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First Amendment

Houston First Amendment fight



The Constitution, which sets forth the principle of rule of law, defines what is unconstitutional, and guarantees freedom of speech and other liberties of a Constitutional republic, and also describes the impeachment power. (How many know of the Jewish roots of this document?) Hypocrisy threatens Constitutional government. Could Israel use a constitution like this? More to the point: would a Convention of States save it, or destroy it? (Example: civil asset forfeiture violates the Constitution.) Quick fixes like Regulation Freedom Amendments weaken it. Furthermore: the Constitution provides for removing, and punishing, a judge who commits treason in his rulings. Furthermore, opponents who engage in lawfare against an elected President risk breaking the Constitution.

The Mayor of Houston, Texas finally attacked the First Amendment, in several ways, as never before. In one measure she threatened at least four and maybe five of its six parts. Furthermore, she did it as part of a pending lawsuit. So this case will work its way through the courts. Those same courts will now test their own fidelity to the Constitution, and to the oath all judges take to uphold it.

How the Houston flap started

The gavel: a symbol of justice. A courtroom drama plays out in Houston, Texas that will decide whether we have a First Amendment or not.

The giant gavel at the Ohio Judicial Center in Columbus

The fight over the First Amendment in Houston began with a bad-enough measure: the Houston Equal Rights Ordinance, or “HERO.” That ordinance says any private business that opens itself to the public, must let any person, of either gender, use the restroom he or she “feels comfortable” using. They may not restrict people from using restrooms on anatomical grounds alone. CNAV prefers not to describe the matter any more graphically than that.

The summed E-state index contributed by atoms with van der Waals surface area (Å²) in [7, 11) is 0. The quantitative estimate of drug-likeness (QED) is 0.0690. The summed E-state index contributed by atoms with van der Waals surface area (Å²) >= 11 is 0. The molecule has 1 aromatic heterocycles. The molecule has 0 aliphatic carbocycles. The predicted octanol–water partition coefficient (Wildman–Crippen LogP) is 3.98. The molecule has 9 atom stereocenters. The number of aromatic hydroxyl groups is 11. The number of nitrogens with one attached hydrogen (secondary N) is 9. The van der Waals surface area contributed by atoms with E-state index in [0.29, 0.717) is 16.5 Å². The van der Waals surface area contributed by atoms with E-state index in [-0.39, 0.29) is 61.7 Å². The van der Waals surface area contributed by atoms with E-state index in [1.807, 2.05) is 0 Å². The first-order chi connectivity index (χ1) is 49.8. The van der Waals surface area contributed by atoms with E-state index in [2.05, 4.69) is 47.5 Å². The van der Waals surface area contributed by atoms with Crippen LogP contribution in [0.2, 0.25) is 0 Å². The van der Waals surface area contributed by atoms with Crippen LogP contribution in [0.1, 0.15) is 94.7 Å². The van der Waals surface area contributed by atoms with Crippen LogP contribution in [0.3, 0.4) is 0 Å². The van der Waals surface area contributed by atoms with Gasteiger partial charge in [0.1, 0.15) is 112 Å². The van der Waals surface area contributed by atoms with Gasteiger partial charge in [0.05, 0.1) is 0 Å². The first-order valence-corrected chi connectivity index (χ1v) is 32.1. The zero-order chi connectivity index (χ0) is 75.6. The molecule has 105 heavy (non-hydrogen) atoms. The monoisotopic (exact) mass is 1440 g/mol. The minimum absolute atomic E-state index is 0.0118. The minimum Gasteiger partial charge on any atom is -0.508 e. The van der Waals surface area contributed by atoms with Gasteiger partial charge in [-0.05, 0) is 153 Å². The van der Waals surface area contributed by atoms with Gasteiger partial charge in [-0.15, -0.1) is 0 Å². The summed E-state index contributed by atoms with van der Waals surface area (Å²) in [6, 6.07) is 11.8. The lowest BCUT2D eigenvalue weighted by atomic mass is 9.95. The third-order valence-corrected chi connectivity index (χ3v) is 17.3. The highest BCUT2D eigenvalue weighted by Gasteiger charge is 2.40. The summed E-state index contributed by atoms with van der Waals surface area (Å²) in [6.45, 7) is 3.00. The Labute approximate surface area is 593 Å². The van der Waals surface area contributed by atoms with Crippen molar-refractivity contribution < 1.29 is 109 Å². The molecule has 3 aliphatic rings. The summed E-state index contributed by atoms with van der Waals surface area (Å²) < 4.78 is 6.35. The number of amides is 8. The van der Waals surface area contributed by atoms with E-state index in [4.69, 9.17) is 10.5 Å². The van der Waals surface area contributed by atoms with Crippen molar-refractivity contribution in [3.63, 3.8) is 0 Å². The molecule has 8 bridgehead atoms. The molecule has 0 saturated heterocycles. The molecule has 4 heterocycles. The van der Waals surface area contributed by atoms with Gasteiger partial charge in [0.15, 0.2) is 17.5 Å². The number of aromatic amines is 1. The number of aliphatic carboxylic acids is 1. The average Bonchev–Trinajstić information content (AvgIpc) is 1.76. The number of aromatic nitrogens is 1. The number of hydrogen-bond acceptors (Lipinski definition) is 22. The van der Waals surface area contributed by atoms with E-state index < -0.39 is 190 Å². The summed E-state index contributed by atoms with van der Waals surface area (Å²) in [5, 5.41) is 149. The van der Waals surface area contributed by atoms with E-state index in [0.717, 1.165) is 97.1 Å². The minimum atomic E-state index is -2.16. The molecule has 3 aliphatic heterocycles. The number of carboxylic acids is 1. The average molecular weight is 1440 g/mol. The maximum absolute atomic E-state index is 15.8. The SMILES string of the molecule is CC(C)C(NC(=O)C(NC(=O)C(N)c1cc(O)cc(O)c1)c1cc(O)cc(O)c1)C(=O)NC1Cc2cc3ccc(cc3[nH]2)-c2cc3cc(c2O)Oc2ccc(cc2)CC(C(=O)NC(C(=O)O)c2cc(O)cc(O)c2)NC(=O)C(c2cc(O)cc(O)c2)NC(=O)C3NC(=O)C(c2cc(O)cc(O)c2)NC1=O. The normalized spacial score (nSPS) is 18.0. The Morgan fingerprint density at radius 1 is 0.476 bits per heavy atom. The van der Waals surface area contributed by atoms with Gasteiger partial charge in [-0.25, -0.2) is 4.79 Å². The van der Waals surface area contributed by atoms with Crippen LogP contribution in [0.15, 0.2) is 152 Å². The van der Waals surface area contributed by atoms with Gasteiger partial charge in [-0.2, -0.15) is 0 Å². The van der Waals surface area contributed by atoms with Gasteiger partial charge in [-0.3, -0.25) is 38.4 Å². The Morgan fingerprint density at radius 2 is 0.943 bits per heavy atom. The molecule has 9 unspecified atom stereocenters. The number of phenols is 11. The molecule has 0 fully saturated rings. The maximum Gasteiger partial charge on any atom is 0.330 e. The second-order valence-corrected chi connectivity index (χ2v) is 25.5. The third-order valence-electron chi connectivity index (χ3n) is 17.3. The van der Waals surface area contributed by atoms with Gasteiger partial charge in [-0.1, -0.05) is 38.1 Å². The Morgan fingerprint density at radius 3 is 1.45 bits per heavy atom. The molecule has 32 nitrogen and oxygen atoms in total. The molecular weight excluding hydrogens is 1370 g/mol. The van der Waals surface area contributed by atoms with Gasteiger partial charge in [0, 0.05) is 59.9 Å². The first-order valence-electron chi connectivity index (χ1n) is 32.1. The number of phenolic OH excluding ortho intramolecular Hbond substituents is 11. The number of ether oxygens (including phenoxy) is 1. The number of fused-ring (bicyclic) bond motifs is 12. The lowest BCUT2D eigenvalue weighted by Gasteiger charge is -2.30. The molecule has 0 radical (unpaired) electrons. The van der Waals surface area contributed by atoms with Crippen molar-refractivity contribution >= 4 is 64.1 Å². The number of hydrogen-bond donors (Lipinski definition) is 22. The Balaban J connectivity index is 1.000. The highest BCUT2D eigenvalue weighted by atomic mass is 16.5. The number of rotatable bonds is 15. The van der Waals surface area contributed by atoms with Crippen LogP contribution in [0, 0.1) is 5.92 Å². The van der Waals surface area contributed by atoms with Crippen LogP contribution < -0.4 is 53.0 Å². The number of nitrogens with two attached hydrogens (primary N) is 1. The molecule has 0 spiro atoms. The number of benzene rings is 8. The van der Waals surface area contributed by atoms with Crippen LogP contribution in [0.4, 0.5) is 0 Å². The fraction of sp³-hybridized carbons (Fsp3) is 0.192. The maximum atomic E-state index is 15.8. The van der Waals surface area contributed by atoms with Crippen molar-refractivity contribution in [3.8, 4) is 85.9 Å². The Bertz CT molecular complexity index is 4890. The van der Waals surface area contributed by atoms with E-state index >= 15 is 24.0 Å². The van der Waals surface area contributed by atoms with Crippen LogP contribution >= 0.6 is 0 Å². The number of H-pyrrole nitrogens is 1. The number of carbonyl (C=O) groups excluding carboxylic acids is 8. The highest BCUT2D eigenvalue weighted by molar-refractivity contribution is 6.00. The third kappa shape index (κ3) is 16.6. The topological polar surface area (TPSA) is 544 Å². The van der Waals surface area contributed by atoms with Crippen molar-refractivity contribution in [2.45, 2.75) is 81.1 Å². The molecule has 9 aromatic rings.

The Houston City Council passed this ordinance in May of 2014. Outraged city residents circulated a petition to repeal the ordinance. They gathered 50,000 signatures, more than enough to put it on the ballot. But in August, the city attorney threw the petition back at them. He cited “irregularities” in signature gathering, but gave no details.

Naturally the petitioners sued. That case will go to trial January 15, 2015.

About two weeks ago the First Amendment attack came. The Mayor (Annise Parker) issued subpoenas to several area pastors. These included five not among the plaintiffs and “friends of the court” in the lawsuit. The subpoenas demanded text and notes for sermons and other speeches either about how to gather signatures, how to sign a petition, or about homosexuality, the ordinance, or Mayor Parker personally. (See these eight reports about the subpoena flap.)

For what this is worth: Annise Parker happens to have a homosexual orientation. She says that openly. But Houston elected a female homosexual mayor once before: Kathy Whitmire in the 1980s. Your correspondent voted in that election. A local resident said Kathy Whitmire had an SSRSB on the side. It was an open secret and a common joke. But even Kathy Whitmire never thought to propose an ordinance, or issue a subpoena, like those Annise Parker has passed and issued.